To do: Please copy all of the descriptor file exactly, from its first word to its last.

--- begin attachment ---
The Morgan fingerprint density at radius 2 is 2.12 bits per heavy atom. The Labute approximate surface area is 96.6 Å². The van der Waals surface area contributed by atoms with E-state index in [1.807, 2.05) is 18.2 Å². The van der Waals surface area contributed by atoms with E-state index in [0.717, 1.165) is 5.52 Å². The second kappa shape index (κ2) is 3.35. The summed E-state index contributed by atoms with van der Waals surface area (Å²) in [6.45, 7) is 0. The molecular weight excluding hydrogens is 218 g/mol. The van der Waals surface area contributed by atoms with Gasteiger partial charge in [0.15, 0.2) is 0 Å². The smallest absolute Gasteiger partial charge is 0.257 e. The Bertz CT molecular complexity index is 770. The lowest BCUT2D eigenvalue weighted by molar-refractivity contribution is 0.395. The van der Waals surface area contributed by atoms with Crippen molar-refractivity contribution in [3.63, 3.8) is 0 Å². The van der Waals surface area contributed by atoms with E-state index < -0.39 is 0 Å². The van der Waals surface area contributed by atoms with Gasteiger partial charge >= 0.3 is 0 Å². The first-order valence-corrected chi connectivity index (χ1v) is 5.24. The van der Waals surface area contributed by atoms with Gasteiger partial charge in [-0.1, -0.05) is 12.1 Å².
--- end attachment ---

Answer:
The Morgan fingerprint density at radius 2 is 2.12 bits per heavy atom. The Labute approximate surface area is 96.6 Å². The van der Waals surface area contributed by atoms with E-state index in [1.807, 2.05) is 18.2 Å². The van der Waals surface area contributed by atoms with E-state index in [0.717, 1.165) is 5.52 Å². The second kappa shape index (κ2) is 3.35. The summed E-state index contributed by atoms with van der Waals surface area (Å²) in [6.45, 7) is 0. The molecular weight excluding hydrogens is 218 g/mol. The van der Waals surface area contributed by atoms with Gasteiger partial charge in [0.15, 0.2) is 0 Å². The smallest absolute Gasteiger partial charge is 0.257 e. The Bertz CT molecular complexity index is 770. The lowest BCUT2D eigenvalue weighted by molar-refractivity contribution is 0.395. The van der Waals surface area contributed by atoms with Crippen molar-refractivity contribution in [3.63, 3.8) is 0 Å². The van der Waals surface area contributed by atoms with E-state index < -0.39 is 0 Å². The van der Waals surface area contributed by atoms with Gasteiger partial charge >= 0.3 is 0 Å². The first-order valence-corrected chi connectivity index (χ1v) is 5.24. The van der Waals surface area contributed by atoms with Gasteiger partial charge in [-0.1, -0.05) is 12.1 Å².